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Showing 1-10 of 570 reviews(Verified Purchases). See all 757 reviews
on October 28, 2016
The Disappearing Spoon by Sam Kean did a good job providing the reader with the history of the periodic table and the elements. Sam Kean was a writer for the New York Times, the New scientist, and many other famous companies. This book was assigned to our class so that we could better our understanding of the elements. Sam Kean’s goal was to show the history of the periodic table and how the use of the elements has changed over time and he achieved that goal. It was a little slow to begin with, but it started to pick up later throughout the book.
The development of the Periodic Table began in the 1800s. It was created by a Russian Chemist named Dimitri Mendeleev (references to this can be found on page 17 of the book) who was born on February 8, 1834 and died on February 2, 1907. Because of the Periodic Table, scientist were able to better predict what element was to come next. This is because the Periodic Table was well organized and put certain elements into rows and columns, telling the charges and masses of the elements and their atoms. Ernest Rutherford, a physics professor at the University of Manchester, created a way of splitting atoms. This can be found on page 98 of the Disappearing Spoon. He and a student of his also found a new way to look at the atom of an element. Before, many believed that the atom was shaped were certain rays would just pass through them and that the electrons would be placed in “rows.” When Rutherford and his student created the new look of the atom, it astonished chemists and other scientists around the world. They found that the rays can pass through some parts of the atom, but some get bounced back. In 1940, the U.S. government decided to start helping with the fight against the Axis powers. One way they did this, was by asking scientists, like McMillan, to work on things like radar. By creating this, it would help the U.S. take down the Axis powers. Evidence of this can be found on page 117.
As time went on, chemistry started to become more than just the study of matter and elements. It began to be used in other areas of Science. An example of this, is medicine. Certain compounds and elements are used to help heal patients or to strengthen them. Sam talks about how chemistry can even be used to get rid of tumors. Sam says, “Normally, triggering a nano-nuke inside the body is bad, but if doctors can induce tumors to absorb gadolinium, it’s sort of an enemy of a bad thing.” (page 171) Elements have an impact on other parts of the body too. For instance, it can impact one’s taste of something. Sam says, “The taste buds for savory, or unami, lock onto glutamate…” (Page 193).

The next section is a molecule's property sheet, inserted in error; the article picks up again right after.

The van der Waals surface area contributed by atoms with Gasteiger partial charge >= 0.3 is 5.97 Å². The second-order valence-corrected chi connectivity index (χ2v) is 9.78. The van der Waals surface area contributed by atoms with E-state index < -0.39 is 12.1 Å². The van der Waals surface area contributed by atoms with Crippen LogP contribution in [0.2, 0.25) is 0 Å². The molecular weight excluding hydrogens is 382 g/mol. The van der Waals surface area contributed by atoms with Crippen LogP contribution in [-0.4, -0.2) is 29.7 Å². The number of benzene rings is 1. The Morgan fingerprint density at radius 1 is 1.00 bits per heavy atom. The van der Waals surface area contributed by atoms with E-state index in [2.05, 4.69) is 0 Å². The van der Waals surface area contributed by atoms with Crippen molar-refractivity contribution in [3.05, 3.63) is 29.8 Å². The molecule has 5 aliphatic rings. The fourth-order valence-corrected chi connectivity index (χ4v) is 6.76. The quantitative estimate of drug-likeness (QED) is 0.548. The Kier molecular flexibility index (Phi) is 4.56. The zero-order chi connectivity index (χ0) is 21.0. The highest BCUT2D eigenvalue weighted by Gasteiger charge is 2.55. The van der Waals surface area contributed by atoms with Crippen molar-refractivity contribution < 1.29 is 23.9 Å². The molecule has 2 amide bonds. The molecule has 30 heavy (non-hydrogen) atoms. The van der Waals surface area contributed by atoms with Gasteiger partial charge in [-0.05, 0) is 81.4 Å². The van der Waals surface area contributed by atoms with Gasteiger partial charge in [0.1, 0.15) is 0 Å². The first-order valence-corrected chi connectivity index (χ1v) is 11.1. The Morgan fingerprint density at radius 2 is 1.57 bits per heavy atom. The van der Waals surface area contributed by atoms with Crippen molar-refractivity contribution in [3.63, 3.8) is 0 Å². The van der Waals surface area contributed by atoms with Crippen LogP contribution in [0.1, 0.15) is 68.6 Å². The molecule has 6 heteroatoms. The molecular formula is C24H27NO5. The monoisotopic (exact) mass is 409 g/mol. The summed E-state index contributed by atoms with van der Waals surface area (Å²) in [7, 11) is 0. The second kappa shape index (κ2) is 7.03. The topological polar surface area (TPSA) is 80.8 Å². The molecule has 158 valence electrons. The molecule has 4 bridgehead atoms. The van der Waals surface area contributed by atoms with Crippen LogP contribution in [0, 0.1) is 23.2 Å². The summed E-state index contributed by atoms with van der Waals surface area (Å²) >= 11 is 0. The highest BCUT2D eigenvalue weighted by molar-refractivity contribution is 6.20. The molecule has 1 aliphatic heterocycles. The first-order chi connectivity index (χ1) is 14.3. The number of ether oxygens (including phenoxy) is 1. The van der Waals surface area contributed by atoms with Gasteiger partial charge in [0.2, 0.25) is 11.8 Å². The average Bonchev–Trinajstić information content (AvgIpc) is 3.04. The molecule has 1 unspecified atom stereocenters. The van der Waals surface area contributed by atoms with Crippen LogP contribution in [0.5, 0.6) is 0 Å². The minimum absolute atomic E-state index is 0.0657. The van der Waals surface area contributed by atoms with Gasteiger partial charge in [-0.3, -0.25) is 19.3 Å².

Overall, the book did a good job teaching about the development of the periodic table and the ever-changing uses of the elements. The parts that show this the best, the Periodic Table and when it was created, the production on radar during WWII, and the use of chemistry and elements in medicine.
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VINE VOICEon February 2, 2014
I suspect those who are scientists would also enjoy this tour of the Periodic Table of Elements, but for the layman this is an engaging and informative science book.

Sam Kean has an excellent structure upon which to delve into basic chemistry and physics. The Periodic Table of Elements names all the atoms known to man and out of which all things that matter (pardon the pun) are made. The elements are divided into broad categories that allow grouping in order to tell not only the history of the science stories behind their discovery, but also the history of man in many cases. Thus, we get general categories that describe structural and behavioral characteristics like the Noble Gases and Transition Metals, but also interesting groupings defined by civilization's usage such as Elements as Money (Gold, platinum and others) and atomic elements (which gives the author the chance to describe the Manhattan project as well as precursor discoveries).

This book will remind fans of Bill Bryson as "Brysonic" in its organization and style. Kean will often transgress into the idiosyncracies of the scientists and discoverors behind the elements. I don't know if great scientists are stranger than the average human, but if this grouping is reflective of the whole, scientists and discoverers and groundbreakers tend to be sharp characters (with an emphasis on both adjectives).

I also learned the basics of physics and chemistry. The author is excellent at laying out basic principles of structure and behavior in a way that I, a non-scientist, was able to understand and appreciate. It reminded me of Bryson's "A Short History of Everything" which I also though was excellent in the way it translated technical information for the non-technician.

In short, an informative and enjoyable work.
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on May 31, 2015
In "The Disappearing Spoon" Sam Kean writes an entertaining and easy to read popular history of science centered around the elements and the periodic table. His lively writing brings both the scientists and the science to light in in easy to digest form, making the book a page turner.

In spite of my enjoyment, I was disappointed with the weak scholarship. The book containing factual inaccuracies, such as the details about the sulfa drugs, the relationship between prontosil and sulfonamide [sic, sulfanilamide], and the significance of sulfur's expanded octet in the chemistry of protosil and sulfanilamide. Although there is a section of notes at the end, there is very little documentation of most of the information provided. In bringing the scientists and their personalities to life, Kean provides little evidence of where the information came from and how much is fact and how much is popular story recorded as history.